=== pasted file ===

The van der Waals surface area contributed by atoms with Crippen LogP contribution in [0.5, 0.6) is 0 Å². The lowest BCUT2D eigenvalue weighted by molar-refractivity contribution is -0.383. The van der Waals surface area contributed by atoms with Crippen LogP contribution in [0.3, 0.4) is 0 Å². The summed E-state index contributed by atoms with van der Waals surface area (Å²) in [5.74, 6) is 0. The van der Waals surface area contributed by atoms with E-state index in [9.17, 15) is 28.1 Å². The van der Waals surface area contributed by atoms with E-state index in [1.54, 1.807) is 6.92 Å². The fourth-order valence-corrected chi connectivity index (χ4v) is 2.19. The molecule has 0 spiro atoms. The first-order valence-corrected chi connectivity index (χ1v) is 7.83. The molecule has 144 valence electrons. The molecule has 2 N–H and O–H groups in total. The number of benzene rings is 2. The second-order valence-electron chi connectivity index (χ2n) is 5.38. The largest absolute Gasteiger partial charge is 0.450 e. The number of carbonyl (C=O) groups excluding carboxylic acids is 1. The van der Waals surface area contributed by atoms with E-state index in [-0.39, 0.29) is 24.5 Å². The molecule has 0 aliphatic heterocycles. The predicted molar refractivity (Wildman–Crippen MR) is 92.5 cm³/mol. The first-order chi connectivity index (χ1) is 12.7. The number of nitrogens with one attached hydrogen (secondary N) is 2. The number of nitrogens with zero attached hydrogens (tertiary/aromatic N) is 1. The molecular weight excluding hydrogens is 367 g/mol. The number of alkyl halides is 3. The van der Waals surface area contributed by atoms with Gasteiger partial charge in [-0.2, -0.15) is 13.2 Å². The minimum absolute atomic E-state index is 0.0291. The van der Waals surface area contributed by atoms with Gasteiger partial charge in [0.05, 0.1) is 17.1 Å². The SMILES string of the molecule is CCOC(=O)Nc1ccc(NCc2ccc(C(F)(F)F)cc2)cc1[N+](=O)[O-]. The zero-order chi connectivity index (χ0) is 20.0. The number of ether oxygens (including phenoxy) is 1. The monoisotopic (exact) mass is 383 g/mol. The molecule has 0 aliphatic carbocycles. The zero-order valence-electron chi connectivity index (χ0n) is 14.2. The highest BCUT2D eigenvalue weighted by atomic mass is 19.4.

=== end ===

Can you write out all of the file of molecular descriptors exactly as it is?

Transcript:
The van der Waals surface area contributed by atoms with Crippen LogP contribution in [0.5, 0.6) is 0 Å². The lowest BCUT2D eigenvalue weighted by molar-refractivity contribution is -0.383. The van der Waals surface area contributed by atoms with Crippen LogP contribution in [0.3, 0.4) is 0 Å². The summed E-state index contributed by atoms with van der Waals surface area (Å²) in [5.74, 6) is 0. The van der Waals surface area contributed by atoms with E-state index in [9.17, 15) is 28.1 Å². The van der Waals surface area contributed by atoms with E-state index in [1.54, 1.807) is 6.92 Å². The fourth-order valence-corrected chi connectivity index (χ4v) is 2.19. The molecule has 0 spiro atoms. The first-order valence-corrected chi connectivity index (χ1v) is 7.83. The molecule has 144 valence electrons. The molecule has 2 N–H and O–H groups in total. The number of benzene rings is 2. The second-order valence-electron chi connectivity index (χ2n) is 5.38. The largest absolute Gasteiger partial charge is 0.450 e. The number of carbonyl (C=O) groups excluding carboxylic acids is 1. The van der Waals surface area contributed by atoms with E-state index in [-0.39, 0.29) is 24.5 Å². The molecule has 0 aliphatic heterocycles. The predicted molar refractivity (Wildman–Crippen MR) is 92.5 cm³/mol. The first-order chi connectivity index (χ1) is 12.7. The number of nitrogens with one attached hydrogen (secondary N) is 2. The number of nitrogens with zero attached hydrogens (tertiary/aromatic N) is 1. The molecular weight excluding hydrogens is 367 g/mol. The number of alkyl halides is 3. The van der Waals surface area contributed by atoms with Gasteiger partial charge in [-0.2, -0.15) is 13.2 Å². The minimum absolute atomic E-state index is 0.0291. The van der Waals surface area contributed by atoms with Gasteiger partial charge in [0.05, 0.1) is 17.1 Å². The SMILES string of the molecule is CCOC(=O)Nc1ccc(NCc2ccc(C(F)(F)F)cc2)cc1[N+](=O)[O-]. The zero-order chi connectivity index (χ0) is 20.0. The number of ether oxygens (including phenoxy) is 1. The monoisotopic (exact) mass is 383 g/mol. The molecule has 0 aliphatic carbocycles. The zero-order valence-electron chi connectivity index (χ0n) is 14.2. The highest BCUT2D eigenvalue weighted by atomic mass is 19.4.